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Democracy Inaction: Williamstown Tables Land Articles
By Stephen Dravis, Williamstown Correspondent
10:13PM / Wednesday, April 24, 2013
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Nearly 800 voters packed into the Mount Greylock High gym.

Moderator Mark Gold reminds voters not to applaud after comments.

A motion to vote by secret ballot was defeated and a voice vote was not clear, so yellow cards were put into service.

The vote was overwhelming in both cases to not take action on the articles.


The Board of Selectmen was unanimous in voting to table the land articles at Wednesday's special town meeting. Left, voters line up to speak their piece.

WILLIAMSTOWN, Mass. — Wednesday's special town meetings decided by large majorities to take a "timeout" before deciding measures that would affect the future of town-owned land being considered for developing affordable housing.

Following the advice of three town boards the Selectmen, the Conservation Commission and the Affordable Housing Trust a majority of 776 voters in the Mount Greylock Regional High School gymnasium decided to consider Articles 2 and 3 of the 7:30 special town meeting (meeting 2) in one motion and take no action on either one.


Related:
Williamstown Con Comm, Selectmen Mull Tabling Land Issues

Con Comm: Take No Action on Land Articles


The vote to table the two contested articles passed by a margin of 555-172. A second vote to table the lone article on the warrant of the 7:25 special town meeting (recessed to take action on the 7:30 meeting) passed 463-38.

About 17 percent of the town's 4,600 registered voters attended the meetings high by town meeting standards but not near the record of more than 1,000 who attended a meeting about a decade ago to consider changes to the town's water line, Town Clerk Mary Courtney Kennedy said.

Wednesday's conflicting articles one to take one-third of the 30-acre Lowry property out of conservation to develop subsidized housing and one to seek conservation restrictions for all of Lowry and the 139-acre Burbank property are still alive. And chairmen of the three panels recommending the "timeout" said each article will be put to the town after various committees have performed more study.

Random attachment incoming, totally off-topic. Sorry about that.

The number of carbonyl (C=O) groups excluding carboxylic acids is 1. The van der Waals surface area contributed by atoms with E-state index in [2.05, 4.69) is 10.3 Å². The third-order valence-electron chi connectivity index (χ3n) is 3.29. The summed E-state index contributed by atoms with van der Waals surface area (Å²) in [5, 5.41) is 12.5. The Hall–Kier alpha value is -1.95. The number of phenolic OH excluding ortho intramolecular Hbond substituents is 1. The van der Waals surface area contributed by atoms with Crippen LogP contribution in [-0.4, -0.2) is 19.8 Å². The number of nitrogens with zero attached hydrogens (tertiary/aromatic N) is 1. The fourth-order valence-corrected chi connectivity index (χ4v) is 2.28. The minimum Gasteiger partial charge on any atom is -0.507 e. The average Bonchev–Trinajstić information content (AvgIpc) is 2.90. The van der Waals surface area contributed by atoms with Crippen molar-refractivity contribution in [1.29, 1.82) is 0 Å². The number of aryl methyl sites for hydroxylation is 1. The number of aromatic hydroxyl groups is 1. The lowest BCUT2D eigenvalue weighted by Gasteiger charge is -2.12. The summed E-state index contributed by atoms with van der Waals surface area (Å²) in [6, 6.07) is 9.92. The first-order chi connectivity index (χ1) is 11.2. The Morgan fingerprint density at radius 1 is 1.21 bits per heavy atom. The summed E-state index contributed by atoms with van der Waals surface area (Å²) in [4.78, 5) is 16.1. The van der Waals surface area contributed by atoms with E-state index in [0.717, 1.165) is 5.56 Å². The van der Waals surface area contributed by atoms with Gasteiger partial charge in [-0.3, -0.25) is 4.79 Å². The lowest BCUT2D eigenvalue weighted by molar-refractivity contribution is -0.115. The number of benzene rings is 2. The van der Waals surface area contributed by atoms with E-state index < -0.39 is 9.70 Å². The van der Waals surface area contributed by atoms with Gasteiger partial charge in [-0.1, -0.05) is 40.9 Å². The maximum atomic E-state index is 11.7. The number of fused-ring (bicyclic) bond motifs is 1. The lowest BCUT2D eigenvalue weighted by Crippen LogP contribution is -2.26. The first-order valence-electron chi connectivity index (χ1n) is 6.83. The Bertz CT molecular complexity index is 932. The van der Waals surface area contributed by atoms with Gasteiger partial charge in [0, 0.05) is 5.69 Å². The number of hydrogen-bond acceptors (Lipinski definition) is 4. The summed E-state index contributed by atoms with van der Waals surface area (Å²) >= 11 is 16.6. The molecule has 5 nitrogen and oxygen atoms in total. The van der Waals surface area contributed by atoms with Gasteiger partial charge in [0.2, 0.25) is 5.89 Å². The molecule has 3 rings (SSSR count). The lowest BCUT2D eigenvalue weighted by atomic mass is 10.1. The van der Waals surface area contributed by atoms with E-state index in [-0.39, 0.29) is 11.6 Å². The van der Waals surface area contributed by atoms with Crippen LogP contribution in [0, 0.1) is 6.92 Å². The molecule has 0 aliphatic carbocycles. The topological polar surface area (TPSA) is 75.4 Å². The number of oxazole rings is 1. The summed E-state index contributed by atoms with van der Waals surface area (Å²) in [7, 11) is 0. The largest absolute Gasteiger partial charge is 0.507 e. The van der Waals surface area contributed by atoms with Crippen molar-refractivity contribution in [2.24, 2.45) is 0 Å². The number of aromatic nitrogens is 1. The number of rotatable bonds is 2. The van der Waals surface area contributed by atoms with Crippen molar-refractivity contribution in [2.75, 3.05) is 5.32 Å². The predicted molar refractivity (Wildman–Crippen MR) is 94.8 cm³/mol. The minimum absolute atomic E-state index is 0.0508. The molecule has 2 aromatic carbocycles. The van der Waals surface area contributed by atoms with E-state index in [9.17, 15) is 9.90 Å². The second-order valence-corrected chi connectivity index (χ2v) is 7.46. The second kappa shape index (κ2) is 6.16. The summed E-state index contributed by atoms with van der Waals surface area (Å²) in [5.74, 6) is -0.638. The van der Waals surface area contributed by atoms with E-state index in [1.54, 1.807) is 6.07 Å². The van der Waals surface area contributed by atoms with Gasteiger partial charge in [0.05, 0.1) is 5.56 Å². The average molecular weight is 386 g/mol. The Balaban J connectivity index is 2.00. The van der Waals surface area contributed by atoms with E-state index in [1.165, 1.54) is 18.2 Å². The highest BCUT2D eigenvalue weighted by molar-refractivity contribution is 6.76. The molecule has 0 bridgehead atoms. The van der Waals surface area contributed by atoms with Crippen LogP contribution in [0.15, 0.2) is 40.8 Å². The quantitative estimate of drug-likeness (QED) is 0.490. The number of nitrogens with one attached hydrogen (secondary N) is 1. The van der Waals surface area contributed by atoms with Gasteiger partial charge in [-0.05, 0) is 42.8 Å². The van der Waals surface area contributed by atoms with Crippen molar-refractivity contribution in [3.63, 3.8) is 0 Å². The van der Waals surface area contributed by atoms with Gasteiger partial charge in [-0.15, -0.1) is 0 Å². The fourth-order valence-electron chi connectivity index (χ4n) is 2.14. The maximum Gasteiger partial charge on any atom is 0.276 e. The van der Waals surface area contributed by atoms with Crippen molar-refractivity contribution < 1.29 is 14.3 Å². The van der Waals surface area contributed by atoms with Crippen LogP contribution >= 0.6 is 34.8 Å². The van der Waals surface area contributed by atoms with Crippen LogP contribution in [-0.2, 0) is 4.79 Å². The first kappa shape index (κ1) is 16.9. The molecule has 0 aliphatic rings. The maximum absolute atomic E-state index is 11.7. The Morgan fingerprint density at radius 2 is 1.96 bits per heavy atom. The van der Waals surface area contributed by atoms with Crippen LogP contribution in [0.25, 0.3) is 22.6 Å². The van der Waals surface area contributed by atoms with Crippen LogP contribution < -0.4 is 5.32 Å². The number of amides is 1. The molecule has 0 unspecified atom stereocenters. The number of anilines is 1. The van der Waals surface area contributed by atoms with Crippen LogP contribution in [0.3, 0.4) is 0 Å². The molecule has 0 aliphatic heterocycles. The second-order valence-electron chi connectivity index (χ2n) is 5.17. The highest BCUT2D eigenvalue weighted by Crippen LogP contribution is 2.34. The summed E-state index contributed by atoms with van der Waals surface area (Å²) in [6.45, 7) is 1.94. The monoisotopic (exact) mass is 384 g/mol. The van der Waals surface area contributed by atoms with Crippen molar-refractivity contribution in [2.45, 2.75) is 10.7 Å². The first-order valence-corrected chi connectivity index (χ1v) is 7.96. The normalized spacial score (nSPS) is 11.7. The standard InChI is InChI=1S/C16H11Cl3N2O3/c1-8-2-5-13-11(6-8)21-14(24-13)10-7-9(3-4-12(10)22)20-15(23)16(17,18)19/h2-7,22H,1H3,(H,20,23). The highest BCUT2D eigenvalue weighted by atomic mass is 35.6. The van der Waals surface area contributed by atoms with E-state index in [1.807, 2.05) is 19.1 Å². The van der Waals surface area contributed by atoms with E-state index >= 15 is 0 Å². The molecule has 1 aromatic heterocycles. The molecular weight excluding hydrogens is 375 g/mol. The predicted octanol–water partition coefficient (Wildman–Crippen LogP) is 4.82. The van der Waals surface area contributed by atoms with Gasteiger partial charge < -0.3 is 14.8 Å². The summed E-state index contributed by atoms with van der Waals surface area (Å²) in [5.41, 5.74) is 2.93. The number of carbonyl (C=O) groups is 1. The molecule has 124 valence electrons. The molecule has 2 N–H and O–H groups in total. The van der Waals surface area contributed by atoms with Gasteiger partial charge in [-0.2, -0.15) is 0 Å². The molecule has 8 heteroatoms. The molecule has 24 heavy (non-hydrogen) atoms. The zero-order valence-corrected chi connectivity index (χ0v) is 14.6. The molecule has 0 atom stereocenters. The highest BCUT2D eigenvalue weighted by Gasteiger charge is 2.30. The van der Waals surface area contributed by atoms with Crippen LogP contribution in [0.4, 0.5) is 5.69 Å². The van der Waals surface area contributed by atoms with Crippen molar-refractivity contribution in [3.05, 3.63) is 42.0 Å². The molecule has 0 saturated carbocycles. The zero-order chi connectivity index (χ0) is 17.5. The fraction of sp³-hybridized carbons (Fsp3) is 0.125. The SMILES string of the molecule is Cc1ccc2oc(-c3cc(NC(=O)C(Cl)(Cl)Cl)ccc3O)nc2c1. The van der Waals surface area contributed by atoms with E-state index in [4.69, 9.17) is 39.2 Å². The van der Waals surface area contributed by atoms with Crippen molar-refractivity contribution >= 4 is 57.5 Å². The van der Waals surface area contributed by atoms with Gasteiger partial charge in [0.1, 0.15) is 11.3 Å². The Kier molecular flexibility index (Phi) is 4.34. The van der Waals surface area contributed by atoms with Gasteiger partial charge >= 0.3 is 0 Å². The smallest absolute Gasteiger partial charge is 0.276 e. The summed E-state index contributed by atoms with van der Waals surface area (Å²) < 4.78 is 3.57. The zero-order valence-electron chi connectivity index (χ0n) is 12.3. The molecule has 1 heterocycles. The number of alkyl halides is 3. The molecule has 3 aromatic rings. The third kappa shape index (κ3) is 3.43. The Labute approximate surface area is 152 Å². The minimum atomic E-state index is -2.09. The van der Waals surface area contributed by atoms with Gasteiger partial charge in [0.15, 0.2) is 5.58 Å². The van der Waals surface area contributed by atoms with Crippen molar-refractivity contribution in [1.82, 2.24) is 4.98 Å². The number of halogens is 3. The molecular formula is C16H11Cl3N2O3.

The organizer of a citizen's petition that drove Wednesday's special town meeting left the event frustrated by the process and the fact she was not able to present the results of a study already conducted by she and fellow opponents of developing Lowry.

"I think it was a very unfair meeting," Sarah Thurston said. "I was called personally by the town moderator and told that we would have 10 minutes before any of the articles were discussed to present opening statements, and we never had that opportunity.

"We have been working tirelessly on plans, numbers ... and we were planning on presenting all of those things tonight in our opening statement, which we never had a chance to read."

Thurston represents the Stratton Hills Condominium Association an abutter to the Lowry property. She also is joined by a coalition of residents from all over town eager to see Lowry protected as open space and agricultural land.

On Wednesday, her group distributed handouts depicting development options for other town-owned sites as well as a cost analysis that concludes developing Lowry would cost at least 31 percent more per unit than developing either the old town garage site (59 Water St.) or the former PhoTech Mill on Cole Avenue.